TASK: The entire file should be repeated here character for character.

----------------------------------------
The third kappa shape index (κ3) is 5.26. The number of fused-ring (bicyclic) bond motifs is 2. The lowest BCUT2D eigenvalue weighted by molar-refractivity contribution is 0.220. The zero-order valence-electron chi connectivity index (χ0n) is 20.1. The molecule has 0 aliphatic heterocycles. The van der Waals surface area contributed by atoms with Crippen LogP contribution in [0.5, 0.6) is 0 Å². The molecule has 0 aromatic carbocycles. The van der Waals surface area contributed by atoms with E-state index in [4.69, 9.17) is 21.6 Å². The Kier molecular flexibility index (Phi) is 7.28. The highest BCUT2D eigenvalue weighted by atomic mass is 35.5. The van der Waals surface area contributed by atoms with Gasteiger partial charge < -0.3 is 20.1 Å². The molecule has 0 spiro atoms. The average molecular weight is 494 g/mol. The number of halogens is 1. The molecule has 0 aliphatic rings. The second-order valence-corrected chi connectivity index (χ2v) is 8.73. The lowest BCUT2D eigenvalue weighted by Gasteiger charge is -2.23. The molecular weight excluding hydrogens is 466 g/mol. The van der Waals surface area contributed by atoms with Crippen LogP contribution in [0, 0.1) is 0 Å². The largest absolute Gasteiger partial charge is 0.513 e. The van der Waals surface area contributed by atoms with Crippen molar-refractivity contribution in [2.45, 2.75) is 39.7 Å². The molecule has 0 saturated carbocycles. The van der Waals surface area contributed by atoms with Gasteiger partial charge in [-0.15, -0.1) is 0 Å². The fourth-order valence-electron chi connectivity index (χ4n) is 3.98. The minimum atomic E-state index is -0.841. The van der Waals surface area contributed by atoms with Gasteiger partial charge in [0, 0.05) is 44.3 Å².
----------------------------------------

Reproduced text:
The third kappa shape index (κ3) is 5.26. The number of fused-ring (bicyclic) bond motifs is 2. The lowest BCUT2D eigenvalue weighted by molar-refractivity contribution is 0.220. The zero-order valence-electron chi connectivity index (χ0n) is 20.1. The molecule has 0 aliphatic heterocycles. The van der Waals surface area contributed by atoms with Crippen LogP contribution in [0.5, 0.6) is 0 Å². The molecule has 0 aromatic carbocycles. The van der Waals surface area contributed by atoms with E-state index in [4.69, 9.17) is 21.6 Å². The Kier molecular flexibility index (Phi) is 7.28. The highest BCUT2D eigenvalue weighted by atomic mass is 35.5. The van der Waals surface area contributed by atoms with Gasteiger partial charge < -0.3 is 20.1 Å². The molecule has 0 spiro atoms. The average molecular weight is 494 g/mol. The number of halogens is 1. The molecule has 0 aliphatic rings. The second-order valence-corrected chi connectivity index (χ2v) is 8.73. The lowest BCUT2D eigenvalue weighted by Gasteiger charge is -2.23. The molecular weight excluding hydrogens is 466 g/mol. The van der Waals surface area contributed by atoms with Crippen LogP contribution in [0, 0.1) is 0 Å². The largest absolute Gasteiger partial charge is 0.513 e. The van der Waals surface area contributed by atoms with Crippen molar-refractivity contribution in [2.45, 2.75) is 39.7 Å². The molecule has 0 saturated carbocycles. The van der Waals surface area contributed by atoms with Gasteiger partial charge in [-0.15, -0.1) is 0 Å². The fourth-order valence-electron chi connectivity index (χ4n) is 3.98. The minimum atomic E-state index is -0.841. The van der Waals surface area contributed by atoms with Gasteiger partial charge in [0, 0.05) is 44.3 Å².